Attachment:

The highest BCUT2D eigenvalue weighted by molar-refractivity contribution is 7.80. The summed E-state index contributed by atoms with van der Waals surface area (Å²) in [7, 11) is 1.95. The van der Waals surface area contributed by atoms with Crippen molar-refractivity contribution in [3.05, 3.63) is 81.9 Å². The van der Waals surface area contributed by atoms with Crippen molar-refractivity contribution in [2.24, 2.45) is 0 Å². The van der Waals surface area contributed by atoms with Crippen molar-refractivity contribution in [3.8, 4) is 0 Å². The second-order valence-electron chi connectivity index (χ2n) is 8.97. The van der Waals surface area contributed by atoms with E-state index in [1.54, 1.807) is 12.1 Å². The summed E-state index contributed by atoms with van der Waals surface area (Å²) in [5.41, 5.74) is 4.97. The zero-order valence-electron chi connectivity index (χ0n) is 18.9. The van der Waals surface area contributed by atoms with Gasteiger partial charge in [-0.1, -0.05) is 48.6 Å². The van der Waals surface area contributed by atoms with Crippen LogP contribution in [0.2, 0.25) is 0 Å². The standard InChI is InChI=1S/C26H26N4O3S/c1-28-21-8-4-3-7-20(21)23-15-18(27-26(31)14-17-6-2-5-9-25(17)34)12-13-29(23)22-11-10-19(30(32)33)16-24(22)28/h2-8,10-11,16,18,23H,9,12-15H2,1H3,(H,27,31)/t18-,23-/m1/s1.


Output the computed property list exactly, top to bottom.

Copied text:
The highest BCUT2D eigenvalue weighted by molar-refractivity contribution is 7.80. The summed E-state index contributed by atoms with van der Waals surface area (Å²) in [7, 11) is 1.95. The van der Waals surface area contributed by atoms with Crippen molar-refractivity contribution in [3.05, 3.63) is 81.9 Å². The van der Waals surface area contributed by atoms with Crippen molar-refractivity contribution in [2.24, 2.45) is 0 Å². The van der Waals surface area contributed by atoms with Crippen molar-refractivity contribution in [3.8, 4) is 0 Å². The second-order valence-electron chi connectivity index (χ2n) is 8.97. The van der Waals surface area contributed by atoms with E-state index in [1.54, 1.807) is 12.1 Å². The summed E-state index contributed by atoms with van der Waals surface area (Å²) in [5.41, 5.74) is 4.97. The zero-order valence-electron chi connectivity index (χ0n) is 18.9. The van der Waals surface area contributed by atoms with Gasteiger partial charge in [-0.1, -0.05) is 48.6 Å². The van der Waals surface area contributed by atoms with Crippen LogP contribution in [0.2, 0.25) is 0 Å². The standard InChI is InChI=1S/C26H26N4O3S/c1-28-21-8-4-3-7-20(21)23-15-18(27-26(31)14-17-6-2-5-9-25(17)34)12-13-29(23)22-11-10-19(30(32)33)16-24(22)28/h2-8,10-11,16,18,23H,9,12-15H2,1H3,(H,27,31)/t18-,23-/m1/s1.